Classic Lagers

November 19, 2009

Lager beer was developed in Southern Germany around the 16th century. The use of a yeast strain adapted to cold temperatures and notable because yeast cells remain at the bottom of the wort gave rise to the term “bottom fermented.” Extended cold-aging produces a smooth, clean flavor profile emphasizing both malt and hops.

Pale Lagers

This family of beers share a pale color and lager heritage, but differ in their hop/malt balance and in the qualities of the aroma hops used. US craft versions tend to be similar to the original styles, but can be slightly bolder in flavor. The first pale lager was developed in the mid-1800s in Pilsen, Czech Republic, from which the name ‘pilsner’ was derived. Still popular today, the Bohemian pilsner is characterized by hints of caramel balanced with aroma and bitterness from the distinctive native Saaz hop. Mimicking this crisp style, the Germans created the German pilsner which is similar to the Bohemian version but with a less-pronounced hop character. The use of German noble Hallertau hops accounts for the difference.

  Beer COLOR

The range is shown by graduated color in glasses.

  HOPS

The size of the green dot indicates the intensity of hop bitterness and/or aroma.

  BODY

The size of the gray dot indicates fullness and/or sweetness.

 

 

FLAVOR

ABOUT

QUALITIES

WINNING EXAMPLES

Bohemian Pilsner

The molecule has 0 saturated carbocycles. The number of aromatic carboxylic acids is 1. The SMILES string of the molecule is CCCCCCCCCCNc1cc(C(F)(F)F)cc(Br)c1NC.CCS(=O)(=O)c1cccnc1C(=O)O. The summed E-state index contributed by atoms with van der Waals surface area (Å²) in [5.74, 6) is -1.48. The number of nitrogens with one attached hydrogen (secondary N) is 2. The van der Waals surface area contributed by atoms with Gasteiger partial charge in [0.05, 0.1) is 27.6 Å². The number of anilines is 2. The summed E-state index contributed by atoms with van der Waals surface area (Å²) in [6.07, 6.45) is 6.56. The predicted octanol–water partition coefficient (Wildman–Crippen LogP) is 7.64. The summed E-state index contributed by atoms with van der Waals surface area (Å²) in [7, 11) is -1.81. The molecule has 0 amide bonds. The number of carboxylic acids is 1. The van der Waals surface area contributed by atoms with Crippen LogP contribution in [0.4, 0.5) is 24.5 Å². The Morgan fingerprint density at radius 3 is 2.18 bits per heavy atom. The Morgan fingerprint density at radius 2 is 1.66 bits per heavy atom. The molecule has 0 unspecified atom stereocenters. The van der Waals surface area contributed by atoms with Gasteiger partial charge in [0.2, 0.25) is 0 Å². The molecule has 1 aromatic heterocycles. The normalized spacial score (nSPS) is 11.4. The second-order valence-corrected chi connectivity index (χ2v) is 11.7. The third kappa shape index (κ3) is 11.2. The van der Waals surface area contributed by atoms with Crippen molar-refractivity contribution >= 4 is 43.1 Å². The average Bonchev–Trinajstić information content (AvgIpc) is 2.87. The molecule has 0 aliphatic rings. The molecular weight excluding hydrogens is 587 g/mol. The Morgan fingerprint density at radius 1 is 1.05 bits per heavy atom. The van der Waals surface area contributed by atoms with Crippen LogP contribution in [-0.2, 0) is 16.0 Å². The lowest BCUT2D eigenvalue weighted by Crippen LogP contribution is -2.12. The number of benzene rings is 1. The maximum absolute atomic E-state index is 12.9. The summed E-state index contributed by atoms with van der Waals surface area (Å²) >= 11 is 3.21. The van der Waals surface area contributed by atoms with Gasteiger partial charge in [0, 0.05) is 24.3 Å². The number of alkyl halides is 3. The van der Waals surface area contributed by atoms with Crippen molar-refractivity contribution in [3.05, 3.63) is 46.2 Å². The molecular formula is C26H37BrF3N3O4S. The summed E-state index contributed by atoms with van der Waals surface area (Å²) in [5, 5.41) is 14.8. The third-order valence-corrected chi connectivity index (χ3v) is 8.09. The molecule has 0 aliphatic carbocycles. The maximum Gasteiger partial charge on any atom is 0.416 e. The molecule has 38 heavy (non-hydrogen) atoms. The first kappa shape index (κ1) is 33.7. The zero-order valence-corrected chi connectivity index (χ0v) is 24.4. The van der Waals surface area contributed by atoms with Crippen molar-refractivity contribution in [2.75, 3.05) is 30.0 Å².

Bohemian (Czech) Pilsner

Fresh maltiness, hints of caramel, plus plenty of aroma and bitterness from the spicy Czech hop, Saaz.

The first pale lager, now widely imitated around the world.

h5
b4

ABV: 4.0-5.0

GLASS: Classic Pilsner Flute

  • Titletown Brewing Co., Boathouse Pilsner,
    2010 Gold GABF Bohemian Style Pilsner
  • Gordon Biersch Brewery, Gordon Biersch Czech Pilsner, 2009 Silver GABF Bohemian Style Pilsner
  • Otter Creek Brewing, Vermont Lager,
    2009 Gold GABF Bohemian Style Pilsner
German Pilsner

German Pilsner

Clean, bready maltiness balanced and perfumed with German noble hops like the herbal Hallertau.      

Crisp, austere pale lagers widespread across Germany and now worldwide.

h6
b2

ABV: 4.0-5.0

GLASS: Classic Pilsner Flute

  • Trumer Brauerei Berkeley, Trumer Pils,
    2010 Gold GABF German Style Pilsner
  • Chuckanut Brewery, Pilsner,
    2009 Silver GABF German Style Pilsner
  • Troegs Brewing, Sunshine Pils,
    2009 Bronze GABF German Style Pilsner

Dortmunder Export

Dortmunder Export

Clean maltiness evenly balanced by dry hoppiness. Crisp finish, sometimes with mineral notes.

A slightly stronger pale lager now all but vanished in its homeland.

h3
b4

ABV: 5.0-6.0

GLASS: Classic Pilsner Flute

  • Snake River Brewing, Rolling Thunder Dortmunder, 2010 Bronze GABF Dortmunder or German-style Oktoberfest
  • Capital Brewery, Capital Bavarian Lager,
    2009 Bronze GABF Dortmunder or German-style Oktoberfest

Berliner Weisse

American-Style Light Lager

Light in body, color and flavor, these lagers are very crisp and aggressively carbonated.  Minimal to no malt sweetness or hop bitterness and aroma.

This style of beer is known for its refreshment and is traditionally served very cold. Often adjuncts, such as corn or rice, are used as an additional fermentable.

h1 b1

ABV: 3.2-4.0

GLASS: Classic Pilsner Flute

  • Miller Brewing Co., Miller Lite,